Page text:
It’s a man’s prerogative in life to sometimes go for the little luxuries. Purchasing that mid-life crisis sports car, going for a large pizza rather than a medium with additional toppings, upgrading the TV to a 60-incher and deciding to fly business class domestically rather than economy. But is the latter worth it?

We’re squarely in the group of people that will sit annoyed but silent in the back of cattle class on domestic flights knowing that in an hour or two we’ll be at our destination and can forget the whole event ever happened. It’s even more frustrating for the EFTM crew as most of us have flown first or business class thanks to media junkets we’ve been on, making that trip down the aisle to economy class all the worse to endure.

If you want to get a taste of the high life up front, the cheapest option is certainly domestic business class, which in most cases is akin to international premium economy. But at around three-four times the price for a trip that will last no longer than five hours and often far less than that, is it worth the additional money? Having just flown from Cairns to Sydney in business class, here are a few pointers to consider.

Lounge access: Buy a business class ticket on Virgin Australia or Qantas (or a similar ticket on JetStar with all the fixings) and you’ll get access to the lounge of the airline you’re flying if it has one at the airport you’re taking off from. Totally worth it to grab the newspaper, some food and to chill out away from the crowds of airport.

Worth the money? Yes.

Seats: Depending on where you are flying, business class may be an option. If you are flying in a Qantas or Virgin Australia Boeing 737 or Airbus A330, or a Qantas 747 (some Sydney to Perth flights) or Qantas 767, the upgrade is worth it. The seats are generally quite big and the space between each row is very generous. This is in most cases, of course. There are still some of the aforementioned planes in old layouts which are far from worth it – mainly old Boeing 737s. The domestic Qantas 747 is the pick of the bunch with flatbed seats.

Worth the money? Yes, usually.

Service: Yes, it’s better. The cabin crew remember your name, you get champagne before take off, there is often one member of the crew looking after just a handful of people. But in reality, we’re likely to just want to stretch out, sleep or watch a movie, so no additional service required here.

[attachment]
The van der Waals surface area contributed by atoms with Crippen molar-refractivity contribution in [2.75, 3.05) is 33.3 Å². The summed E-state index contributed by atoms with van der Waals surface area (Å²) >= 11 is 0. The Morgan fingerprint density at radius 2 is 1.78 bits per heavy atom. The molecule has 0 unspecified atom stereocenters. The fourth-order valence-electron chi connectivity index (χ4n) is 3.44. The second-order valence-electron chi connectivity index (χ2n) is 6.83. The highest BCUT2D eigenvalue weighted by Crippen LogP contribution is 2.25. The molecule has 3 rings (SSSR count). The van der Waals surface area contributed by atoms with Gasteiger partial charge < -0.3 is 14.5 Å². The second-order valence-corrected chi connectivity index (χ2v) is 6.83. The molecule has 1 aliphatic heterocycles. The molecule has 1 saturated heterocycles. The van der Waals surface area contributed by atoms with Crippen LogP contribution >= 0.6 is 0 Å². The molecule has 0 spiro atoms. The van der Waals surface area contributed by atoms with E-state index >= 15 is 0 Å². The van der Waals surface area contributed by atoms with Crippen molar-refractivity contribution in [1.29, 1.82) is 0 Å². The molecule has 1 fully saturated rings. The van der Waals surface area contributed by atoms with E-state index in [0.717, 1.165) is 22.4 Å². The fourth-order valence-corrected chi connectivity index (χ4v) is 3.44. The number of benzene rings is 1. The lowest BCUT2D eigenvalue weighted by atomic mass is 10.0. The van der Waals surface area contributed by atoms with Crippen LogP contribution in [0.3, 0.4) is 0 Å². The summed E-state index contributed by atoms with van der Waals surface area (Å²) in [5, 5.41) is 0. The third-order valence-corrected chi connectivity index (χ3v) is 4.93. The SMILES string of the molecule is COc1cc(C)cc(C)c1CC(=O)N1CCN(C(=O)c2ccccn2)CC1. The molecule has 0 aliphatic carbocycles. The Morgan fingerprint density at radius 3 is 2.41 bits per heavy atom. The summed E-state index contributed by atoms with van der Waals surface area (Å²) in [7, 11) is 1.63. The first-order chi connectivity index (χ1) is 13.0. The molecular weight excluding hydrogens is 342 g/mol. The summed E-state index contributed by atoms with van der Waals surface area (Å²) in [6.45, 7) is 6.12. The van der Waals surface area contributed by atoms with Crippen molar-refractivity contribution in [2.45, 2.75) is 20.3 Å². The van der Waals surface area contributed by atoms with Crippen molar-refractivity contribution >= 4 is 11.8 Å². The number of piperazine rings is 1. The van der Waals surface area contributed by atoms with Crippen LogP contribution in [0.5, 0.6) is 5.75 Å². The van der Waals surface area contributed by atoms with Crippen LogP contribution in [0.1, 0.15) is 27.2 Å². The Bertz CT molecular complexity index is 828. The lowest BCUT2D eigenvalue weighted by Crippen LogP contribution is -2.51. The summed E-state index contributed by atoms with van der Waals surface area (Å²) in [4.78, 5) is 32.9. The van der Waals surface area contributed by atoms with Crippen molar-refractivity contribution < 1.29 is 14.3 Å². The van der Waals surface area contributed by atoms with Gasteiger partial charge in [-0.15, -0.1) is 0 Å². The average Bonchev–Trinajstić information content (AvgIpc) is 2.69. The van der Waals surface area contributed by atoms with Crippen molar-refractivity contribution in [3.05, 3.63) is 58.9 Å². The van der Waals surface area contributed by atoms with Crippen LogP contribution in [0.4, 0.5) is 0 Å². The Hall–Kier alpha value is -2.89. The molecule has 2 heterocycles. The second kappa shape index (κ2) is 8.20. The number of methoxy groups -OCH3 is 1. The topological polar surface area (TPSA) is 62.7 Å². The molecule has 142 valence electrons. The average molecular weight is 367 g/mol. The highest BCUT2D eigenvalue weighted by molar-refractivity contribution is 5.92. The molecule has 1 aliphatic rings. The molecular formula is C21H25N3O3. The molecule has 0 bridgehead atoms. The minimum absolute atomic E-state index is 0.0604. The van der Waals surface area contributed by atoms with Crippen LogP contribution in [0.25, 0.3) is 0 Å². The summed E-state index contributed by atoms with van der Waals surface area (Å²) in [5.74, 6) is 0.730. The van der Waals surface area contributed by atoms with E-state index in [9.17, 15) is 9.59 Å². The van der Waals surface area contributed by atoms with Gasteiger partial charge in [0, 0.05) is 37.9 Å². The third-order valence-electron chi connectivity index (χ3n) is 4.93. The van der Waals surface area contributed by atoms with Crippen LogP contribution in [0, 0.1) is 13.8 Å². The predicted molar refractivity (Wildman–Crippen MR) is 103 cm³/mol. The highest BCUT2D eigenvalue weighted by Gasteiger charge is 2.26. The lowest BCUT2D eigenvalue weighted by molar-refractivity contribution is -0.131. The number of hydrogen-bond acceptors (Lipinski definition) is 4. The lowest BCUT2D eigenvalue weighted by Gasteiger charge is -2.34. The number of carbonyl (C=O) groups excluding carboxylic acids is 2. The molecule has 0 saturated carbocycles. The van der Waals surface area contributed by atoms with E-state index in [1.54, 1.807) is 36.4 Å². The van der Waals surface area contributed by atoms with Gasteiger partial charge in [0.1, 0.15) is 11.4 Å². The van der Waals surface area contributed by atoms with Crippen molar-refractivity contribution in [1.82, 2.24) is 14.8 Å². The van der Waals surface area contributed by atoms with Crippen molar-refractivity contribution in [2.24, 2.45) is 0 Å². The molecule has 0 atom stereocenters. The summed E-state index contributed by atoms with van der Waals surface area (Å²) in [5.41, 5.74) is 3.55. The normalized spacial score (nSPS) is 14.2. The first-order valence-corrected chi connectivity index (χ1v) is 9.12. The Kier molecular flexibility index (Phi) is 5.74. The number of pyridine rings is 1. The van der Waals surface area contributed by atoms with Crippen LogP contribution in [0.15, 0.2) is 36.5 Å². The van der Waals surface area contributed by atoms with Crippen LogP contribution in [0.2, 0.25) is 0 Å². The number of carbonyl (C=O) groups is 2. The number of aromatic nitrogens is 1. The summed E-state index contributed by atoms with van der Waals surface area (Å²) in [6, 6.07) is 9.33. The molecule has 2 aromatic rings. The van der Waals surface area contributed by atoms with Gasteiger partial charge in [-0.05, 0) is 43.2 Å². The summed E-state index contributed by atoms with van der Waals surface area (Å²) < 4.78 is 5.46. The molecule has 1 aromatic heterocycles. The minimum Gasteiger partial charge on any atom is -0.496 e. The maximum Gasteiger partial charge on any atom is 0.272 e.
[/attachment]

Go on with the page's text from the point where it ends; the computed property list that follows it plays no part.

Worth the money? No.

Food: Let’s be honest about it – no matter how many Luke Mangans or that guy with the ponytail from Rockpool you throw at airline food, it’s still airline food. And when it comes to domestic, it’s even less of a reason to upgrade. The menu will make the food out to be a hell of a lot more appetising than what it actually is. It’s not the airlines fault, really. They do what they can with what they have. But when you have to produce food that can be reheated thousands of metres up in the air, it’s never going to be that great. Fill up in the lounge.

Worth the money? No.

Speed: Last on, first off. That goes for your luggage as well, although that largely depends on whether the baggage handlers end up reading the ‘priority’ label on your checked baggage. It’s a pretty good perk as it means you can sprint out of the airport and spend less time on the plane. It also means you can spend more time in the lounge before boarding and waltz on as the doors close, knowing there will be ample room to store your carry-on baggage.

Worth the money? Yes.

Overall: On a short flight, say Sydney to Melbourne, we wouldn’t bother with the upgrade. We’re more than happy to be like all the other commoners. After all, it’s only an hour flight and the cost to fly business is substantially more. But on a flight from Melbourne to Perth, or Sydney to Cairns like we did, where you will be on the plane for more than 2.5 hours and there is solid chance of a sleep then it may be worth while every now and then if you decide you want to splash out.

Qantas Domestic Business
Virgin Australia Domestic Business
JetStar business

Images: Wikimedia Commons